Otmar Szafnauer is critical of Renault’s desire to control aspects of the Alpine Formula 1 team, saying it was “more than I’ve ever seen before” after leaving his role as team principal.

Alpine has undergone a major overhaul of its senior leadership, with Laurent Rossi replaced by Philippe Krief as CEO, while Bruno Famin was installed as VP of Alpine Motorsports. That preceded Szafnauer and Alan Permane departing during the Belgian Grand Prix weekend, and the former team boss said he was being hamstrung by Renault’s involvement.

“The parent company wanted to have a lot of control in a lot of areas of the racing team,” Szafnauer told SiriusXM’s Cars & Culture with Jason Stein. “More than I’ve ever seen before. You know, the commercial area, the marketing area, HR, finance, communication, all that stuff reported not to me, but around me, to somebody else in the bigger organization, and they all act like a navy, and we have to be pirates in order to win.

“So if you say all else equal – the cars (are) equal, the drivers are equal, the powertrain’s equal, your knowledge of the tires is… but what isn’t equal is the fact that a Mercedes or a Red Bull have HR, finance – especially finance now because of the cost cap – all the commercial aspects and communication reporting to Christian (Horner) and we don’t, guess who’s going win? Red Bull.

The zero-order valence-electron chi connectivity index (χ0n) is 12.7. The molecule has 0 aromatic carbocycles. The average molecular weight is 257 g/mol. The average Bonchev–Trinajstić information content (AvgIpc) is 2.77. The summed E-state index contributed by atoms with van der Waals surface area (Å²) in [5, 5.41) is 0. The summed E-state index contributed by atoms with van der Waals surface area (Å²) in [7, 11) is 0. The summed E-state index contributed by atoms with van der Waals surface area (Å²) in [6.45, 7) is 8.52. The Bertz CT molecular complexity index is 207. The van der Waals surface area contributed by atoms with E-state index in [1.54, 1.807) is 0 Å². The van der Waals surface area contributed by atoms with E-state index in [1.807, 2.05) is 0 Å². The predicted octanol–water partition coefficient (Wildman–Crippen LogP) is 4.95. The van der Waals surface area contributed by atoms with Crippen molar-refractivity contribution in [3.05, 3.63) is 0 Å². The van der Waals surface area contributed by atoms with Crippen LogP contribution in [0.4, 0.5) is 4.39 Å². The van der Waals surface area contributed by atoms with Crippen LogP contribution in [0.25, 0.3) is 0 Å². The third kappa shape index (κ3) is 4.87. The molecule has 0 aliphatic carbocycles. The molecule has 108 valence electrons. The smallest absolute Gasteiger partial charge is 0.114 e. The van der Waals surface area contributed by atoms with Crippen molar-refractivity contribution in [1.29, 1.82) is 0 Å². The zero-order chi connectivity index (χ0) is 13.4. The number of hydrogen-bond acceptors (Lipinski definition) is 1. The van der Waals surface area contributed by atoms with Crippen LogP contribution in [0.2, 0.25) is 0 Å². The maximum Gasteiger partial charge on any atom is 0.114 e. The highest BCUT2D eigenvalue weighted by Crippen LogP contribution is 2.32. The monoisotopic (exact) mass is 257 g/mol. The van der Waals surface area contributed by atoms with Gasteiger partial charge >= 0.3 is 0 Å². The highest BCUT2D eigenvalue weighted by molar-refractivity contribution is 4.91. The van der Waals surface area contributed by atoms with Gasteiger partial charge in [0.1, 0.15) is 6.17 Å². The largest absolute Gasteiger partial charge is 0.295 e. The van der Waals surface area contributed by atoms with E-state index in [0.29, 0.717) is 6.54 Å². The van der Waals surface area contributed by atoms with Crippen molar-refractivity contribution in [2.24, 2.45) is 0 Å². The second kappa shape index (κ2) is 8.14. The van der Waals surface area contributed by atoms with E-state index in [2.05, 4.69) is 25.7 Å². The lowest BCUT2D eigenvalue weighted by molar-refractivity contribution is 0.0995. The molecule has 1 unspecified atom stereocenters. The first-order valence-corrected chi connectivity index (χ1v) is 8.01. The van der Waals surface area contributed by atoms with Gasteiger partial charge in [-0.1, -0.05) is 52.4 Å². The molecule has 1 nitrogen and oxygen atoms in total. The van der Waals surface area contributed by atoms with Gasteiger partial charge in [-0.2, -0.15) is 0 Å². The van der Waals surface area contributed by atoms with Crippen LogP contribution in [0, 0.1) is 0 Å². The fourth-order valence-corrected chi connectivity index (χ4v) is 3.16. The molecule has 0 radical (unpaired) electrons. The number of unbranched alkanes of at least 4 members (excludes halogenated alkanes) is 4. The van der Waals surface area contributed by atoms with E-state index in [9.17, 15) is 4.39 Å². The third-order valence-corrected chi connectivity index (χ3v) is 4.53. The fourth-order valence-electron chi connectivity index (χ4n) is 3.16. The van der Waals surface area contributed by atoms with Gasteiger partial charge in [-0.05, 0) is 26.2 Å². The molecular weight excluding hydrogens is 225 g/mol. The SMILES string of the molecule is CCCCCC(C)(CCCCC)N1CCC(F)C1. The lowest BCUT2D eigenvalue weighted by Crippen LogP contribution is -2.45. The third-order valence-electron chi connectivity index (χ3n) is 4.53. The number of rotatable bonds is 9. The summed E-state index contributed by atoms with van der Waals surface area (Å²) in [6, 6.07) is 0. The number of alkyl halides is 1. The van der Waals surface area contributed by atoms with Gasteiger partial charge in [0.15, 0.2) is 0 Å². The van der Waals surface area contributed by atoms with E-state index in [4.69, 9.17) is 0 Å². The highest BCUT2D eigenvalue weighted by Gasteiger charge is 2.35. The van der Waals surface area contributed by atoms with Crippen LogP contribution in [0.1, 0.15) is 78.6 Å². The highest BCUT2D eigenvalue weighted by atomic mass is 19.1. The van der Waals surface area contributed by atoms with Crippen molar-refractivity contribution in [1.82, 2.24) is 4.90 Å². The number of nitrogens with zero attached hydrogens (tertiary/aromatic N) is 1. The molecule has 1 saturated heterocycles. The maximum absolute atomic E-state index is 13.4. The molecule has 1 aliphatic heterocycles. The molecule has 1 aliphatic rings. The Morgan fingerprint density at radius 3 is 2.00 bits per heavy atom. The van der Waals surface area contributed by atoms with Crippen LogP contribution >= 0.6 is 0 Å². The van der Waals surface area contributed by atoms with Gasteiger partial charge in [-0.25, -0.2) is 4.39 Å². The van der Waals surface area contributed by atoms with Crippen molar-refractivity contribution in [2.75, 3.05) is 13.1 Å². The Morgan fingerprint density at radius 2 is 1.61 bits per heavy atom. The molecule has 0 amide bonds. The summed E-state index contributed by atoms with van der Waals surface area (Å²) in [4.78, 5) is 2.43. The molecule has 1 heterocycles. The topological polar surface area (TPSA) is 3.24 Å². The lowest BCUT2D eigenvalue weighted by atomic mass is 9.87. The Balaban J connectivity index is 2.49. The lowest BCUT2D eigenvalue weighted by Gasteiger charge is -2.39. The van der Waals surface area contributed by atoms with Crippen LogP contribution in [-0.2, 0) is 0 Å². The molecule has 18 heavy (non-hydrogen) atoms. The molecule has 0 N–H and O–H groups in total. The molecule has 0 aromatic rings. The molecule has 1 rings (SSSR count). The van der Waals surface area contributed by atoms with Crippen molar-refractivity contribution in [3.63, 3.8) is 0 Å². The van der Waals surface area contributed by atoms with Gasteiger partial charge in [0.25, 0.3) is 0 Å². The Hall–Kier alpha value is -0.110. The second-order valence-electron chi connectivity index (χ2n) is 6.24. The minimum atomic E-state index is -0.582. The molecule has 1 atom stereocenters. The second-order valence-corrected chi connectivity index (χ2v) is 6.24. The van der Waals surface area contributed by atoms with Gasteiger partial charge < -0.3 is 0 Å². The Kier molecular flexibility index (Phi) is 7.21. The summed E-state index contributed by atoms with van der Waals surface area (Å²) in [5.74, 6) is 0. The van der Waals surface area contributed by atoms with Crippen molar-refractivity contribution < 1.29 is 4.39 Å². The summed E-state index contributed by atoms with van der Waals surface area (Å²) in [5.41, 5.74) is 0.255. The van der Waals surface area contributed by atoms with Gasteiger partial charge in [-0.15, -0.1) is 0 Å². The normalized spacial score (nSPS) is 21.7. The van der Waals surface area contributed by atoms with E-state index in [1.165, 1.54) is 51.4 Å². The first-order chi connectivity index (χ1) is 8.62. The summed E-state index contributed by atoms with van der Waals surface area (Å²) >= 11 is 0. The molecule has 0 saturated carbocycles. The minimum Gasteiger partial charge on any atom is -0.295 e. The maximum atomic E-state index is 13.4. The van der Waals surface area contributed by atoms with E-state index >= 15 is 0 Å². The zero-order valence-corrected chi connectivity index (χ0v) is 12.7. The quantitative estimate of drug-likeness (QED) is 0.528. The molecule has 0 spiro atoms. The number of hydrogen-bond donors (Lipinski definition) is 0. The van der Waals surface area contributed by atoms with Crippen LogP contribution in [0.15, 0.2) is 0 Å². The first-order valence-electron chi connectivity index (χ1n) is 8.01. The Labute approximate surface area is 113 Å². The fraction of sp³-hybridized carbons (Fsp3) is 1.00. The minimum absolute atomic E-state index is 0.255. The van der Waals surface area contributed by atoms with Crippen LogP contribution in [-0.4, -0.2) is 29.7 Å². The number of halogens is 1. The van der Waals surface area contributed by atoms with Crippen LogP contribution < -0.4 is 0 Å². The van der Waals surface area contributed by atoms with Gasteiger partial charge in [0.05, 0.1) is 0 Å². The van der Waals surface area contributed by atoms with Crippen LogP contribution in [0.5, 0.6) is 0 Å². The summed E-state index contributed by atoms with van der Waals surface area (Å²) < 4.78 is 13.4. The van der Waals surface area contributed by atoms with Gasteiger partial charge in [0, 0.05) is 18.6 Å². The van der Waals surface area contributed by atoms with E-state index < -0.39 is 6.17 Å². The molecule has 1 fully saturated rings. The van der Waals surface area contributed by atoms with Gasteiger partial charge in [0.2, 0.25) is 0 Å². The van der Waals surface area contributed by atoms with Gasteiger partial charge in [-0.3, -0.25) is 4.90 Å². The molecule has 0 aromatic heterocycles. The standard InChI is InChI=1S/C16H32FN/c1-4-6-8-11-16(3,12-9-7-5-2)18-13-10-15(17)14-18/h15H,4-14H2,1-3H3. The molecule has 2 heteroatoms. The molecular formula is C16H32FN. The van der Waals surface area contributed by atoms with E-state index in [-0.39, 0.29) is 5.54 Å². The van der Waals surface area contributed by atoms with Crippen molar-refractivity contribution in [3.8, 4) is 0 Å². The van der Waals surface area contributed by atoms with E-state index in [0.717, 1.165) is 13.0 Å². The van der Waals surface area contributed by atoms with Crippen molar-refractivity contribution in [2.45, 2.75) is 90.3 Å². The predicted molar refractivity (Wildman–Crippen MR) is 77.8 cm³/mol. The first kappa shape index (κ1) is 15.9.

“And when you look at it that way, it’s really, really easy to understand. If you don’t look at it that way, then you can convince yourself that, ‘Oh yeah, that’s OK. It’s OK that HR doesn’t report through the team principal.’

“It’s not OK. It’s not OK at all because if you’re going to hire somebody and you’ve got to get a contract out within a day because that’s what we do in Formula 1, you can’t take two weeks. If it takes you two weeks, maybe that special hire went somewhere else. You’ve got to be pirates.”

Szafnauer said it was Renault CEO Luca de Meo who was growing impatient at how long it was taking for Alpine to become competitive, despite Szafnauer having only been in the role for 18 months.

“I think the senior management at Renault, the CEO, Luca de Meo, wants, as everyone does in Formula 1, success instantly and unfortunately, that’s not how it works in Formula 1,” he said.

“So I pointed out to him that it takes time and the process of doing it, what’s required, and having raced for 34 years – and 26 years of it in Formula 1 – I think I speak with a degree of experience when I say ‘this is what it takes to turn a team around’ and they wanted to do it faster than is possible.

“I couldn’t agree to an unrealistic timeline because if you do that, it’s only a matter of time and everyone gets frustrated, so I laid out a very realistic and possible plan and I think they wanted to shortcut that plan with somebody else.”